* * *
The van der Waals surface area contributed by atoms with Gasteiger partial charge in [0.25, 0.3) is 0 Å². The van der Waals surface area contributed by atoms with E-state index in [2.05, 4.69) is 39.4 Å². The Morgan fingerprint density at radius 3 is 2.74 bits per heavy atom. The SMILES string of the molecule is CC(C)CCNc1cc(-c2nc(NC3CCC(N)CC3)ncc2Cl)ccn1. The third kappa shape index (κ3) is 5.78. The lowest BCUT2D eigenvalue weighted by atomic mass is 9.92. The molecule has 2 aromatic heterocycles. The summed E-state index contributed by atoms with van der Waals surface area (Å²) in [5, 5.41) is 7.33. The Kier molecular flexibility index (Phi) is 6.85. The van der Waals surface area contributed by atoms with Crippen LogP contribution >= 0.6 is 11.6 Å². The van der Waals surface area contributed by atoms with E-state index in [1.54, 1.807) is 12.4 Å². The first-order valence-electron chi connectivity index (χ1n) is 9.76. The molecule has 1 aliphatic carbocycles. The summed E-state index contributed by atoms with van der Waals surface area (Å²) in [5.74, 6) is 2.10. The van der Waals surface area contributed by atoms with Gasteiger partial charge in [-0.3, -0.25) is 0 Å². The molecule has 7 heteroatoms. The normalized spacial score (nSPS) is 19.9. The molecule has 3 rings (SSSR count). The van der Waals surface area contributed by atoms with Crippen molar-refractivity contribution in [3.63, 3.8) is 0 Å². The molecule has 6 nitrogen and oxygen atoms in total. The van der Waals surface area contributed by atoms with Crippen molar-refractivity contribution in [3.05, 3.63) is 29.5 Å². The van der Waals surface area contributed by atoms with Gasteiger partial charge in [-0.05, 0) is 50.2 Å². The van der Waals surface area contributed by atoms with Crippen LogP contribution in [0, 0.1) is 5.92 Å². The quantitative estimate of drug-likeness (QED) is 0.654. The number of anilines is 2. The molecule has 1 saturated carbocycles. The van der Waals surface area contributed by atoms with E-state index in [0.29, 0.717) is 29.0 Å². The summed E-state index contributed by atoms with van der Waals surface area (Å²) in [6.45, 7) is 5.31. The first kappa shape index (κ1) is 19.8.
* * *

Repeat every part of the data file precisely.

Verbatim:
The van der Waals surface area contributed by atoms with Gasteiger partial charge in [0.25, 0.3) is 0 Å². The van der Waals surface area contributed by atoms with E-state index in [2.05, 4.69) is 39.4 Å². The Morgan fingerprint density at radius 3 is 2.74 bits per heavy atom. The SMILES string of the molecule is CC(C)CCNc1cc(-c2nc(NC3CCC(N)CC3)ncc2Cl)ccn1. The third kappa shape index (κ3) is 5.78. The lowest BCUT2D eigenvalue weighted by atomic mass is 9.92. The molecule has 2 aromatic heterocycles. The summed E-state index contributed by atoms with van der Waals surface area (Å²) in [5, 5.41) is 7.33. The Kier molecular flexibility index (Phi) is 6.85. The van der Waals surface area contributed by atoms with Crippen LogP contribution >= 0.6 is 11.6 Å². The van der Waals surface area contributed by atoms with E-state index in [1.54, 1.807) is 12.4 Å². The first-order valence-electron chi connectivity index (χ1n) is 9.76. The molecule has 1 aliphatic carbocycles. The summed E-state index contributed by atoms with van der Waals surface area (Å²) in [5.74, 6) is 2.10. The van der Waals surface area contributed by atoms with Gasteiger partial charge in [-0.3, -0.25) is 0 Å². The molecule has 7 heteroatoms. The normalized spacial score (nSPS) is 19.9. The molecule has 3 rings (SSSR count). The van der Waals surface area contributed by atoms with Crippen molar-refractivity contribution in [3.63, 3.8) is 0 Å². The molecule has 6 nitrogen and oxygen atoms in total. The van der Waals surface area contributed by atoms with Crippen molar-refractivity contribution in [3.05, 3.63) is 29.5 Å². The van der Waals surface area contributed by atoms with Gasteiger partial charge in [-0.05, 0) is 50.2 Å². The van der Waals surface area contributed by atoms with Crippen LogP contribution in [0, 0.1) is 5.92 Å². The quantitative estimate of drug-likeness (QED) is 0.654. The number of anilines is 2. The molecule has 1 saturated carbocycles. The van der Waals surface area contributed by atoms with E-state index in [0.29, 0.717) is 29.0 Å². The summed E-state index contributed by atoms with van der Waals surface area (Å²) in [6.45, 7) is 5.31. The first kappa shape index (κ1) is 19.8.